Eckart's continual explorations are founded in an interrogation of various tropes of 20th Century abstraction, while attempting to delve into underlying imperatives that have persevered in certain types of "art making" since the Renaissance, including a need to address the ineffable and unrepresentable.
The exhibition title Trialectics refers to a triumvirate of concepts: the natural, cultural and digital worlds. In cutting edge post-modern theory, the term trialectics refers to hybridity and/or interdisciplinary action which in its current usage proposes a kind of unity as in the unification of the mind, body, and spirit.
Eckart’s interest in the reverse engineering of paintings regarding the mechanics of their construction, both representation and non, has been a recurring theme in his work since his first solo exhibitions in New York in the 1980s. This new work also continues a visual lineage, combining elements from previous series including Monochromes, Sacra Conversazione, White Paintings, and the Power Chord Cycles. By using internet sourced stock images in these pieces, he also questions the assumption of authority requisite to authorship. These new concepts addressing the natural, cultural, and digital meet with one of Eckart’s primary interests in his overall artistic career: the articulation of a meta-sublime in the form of constructed paintings. These images of Earth’s ineffable beauty and awesome grandeur have correlations to tropes of the romantic sublime in Western painting – mountains, waterfalls, sunsets, etc. Eckart’s use of a seemingly endless forest scene were inspired by Gustave Klimt’s birch forest paintings which seem to go on infinitely yet the edges of the picture provide a finite space.
Eckart considers these works to be paintings that represent a new way of picture making in a post-internet era and in the context of virtual reality and artificial intelligence. As Eckart puts it: “The works are meant to demonstrate concerns regarding how the natural, cultural and digital realms impact and inform one another as a result of their interaction, juxtaposition, collision and integration.”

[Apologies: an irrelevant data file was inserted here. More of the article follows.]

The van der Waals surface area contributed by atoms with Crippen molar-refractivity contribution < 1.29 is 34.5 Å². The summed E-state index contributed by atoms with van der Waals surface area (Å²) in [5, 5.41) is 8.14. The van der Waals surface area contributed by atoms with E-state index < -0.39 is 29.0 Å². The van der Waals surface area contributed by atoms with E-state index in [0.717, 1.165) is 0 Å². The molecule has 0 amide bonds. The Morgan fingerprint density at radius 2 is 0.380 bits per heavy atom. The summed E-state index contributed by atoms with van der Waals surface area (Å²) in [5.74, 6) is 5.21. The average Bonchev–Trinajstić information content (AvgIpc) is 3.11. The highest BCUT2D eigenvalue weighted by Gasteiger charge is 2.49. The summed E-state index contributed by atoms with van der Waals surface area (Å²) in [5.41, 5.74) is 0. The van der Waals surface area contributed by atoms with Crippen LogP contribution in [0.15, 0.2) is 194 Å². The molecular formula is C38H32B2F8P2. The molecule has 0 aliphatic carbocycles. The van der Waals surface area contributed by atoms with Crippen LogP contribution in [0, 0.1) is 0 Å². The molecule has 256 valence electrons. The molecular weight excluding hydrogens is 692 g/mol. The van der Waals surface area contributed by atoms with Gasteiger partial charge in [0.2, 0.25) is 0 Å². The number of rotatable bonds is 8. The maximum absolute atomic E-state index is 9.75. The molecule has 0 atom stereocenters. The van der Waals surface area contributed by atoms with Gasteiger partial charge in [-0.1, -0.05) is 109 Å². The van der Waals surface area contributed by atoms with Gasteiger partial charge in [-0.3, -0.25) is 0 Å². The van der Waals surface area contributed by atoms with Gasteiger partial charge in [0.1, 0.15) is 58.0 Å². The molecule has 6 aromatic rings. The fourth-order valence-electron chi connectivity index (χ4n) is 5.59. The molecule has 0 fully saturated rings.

Christian Eckart (b. 1959) is originally from Western Canada and moved to New York in 1984. He received his MFA from Hunter College in 1986 and has been living and working in Houston since 2003. During 20 years living in New York City and up to the present, Eckart's work has been the subject of over 60 solo exhibitions including many museum surveys and 150 group exhibitions. His works are included in the permanent collections of the Solomon R. Guggenheim Museum, New York; Museum of Modern Art, New York; Eli Broad Foundation Collection, Santa Monica; Art Institute of Chicago; Museum Moderner Kunst, Vienna, Austria; Museum of Fine Arts, Houston; and Shauwerk Sindelfingen, among other notable institutions throughout North America, Europe, and Asia. He split his time between New York and Berlin 1996 - 1997, and then between New York and Amsterdam 1997 – 2002. Eckart was an instructor at the School of Visual Art, New York from 1994 – 2002, the Glassell School of Art of the Museum of Fine Arts Houston from 2003 – 2005, and he held visiting professorships at both the University of Houston and Rice University. He has lectured extensively throughout North America and Europe, realized many private commissions and organized group exhibitions and published a number of essays and articles.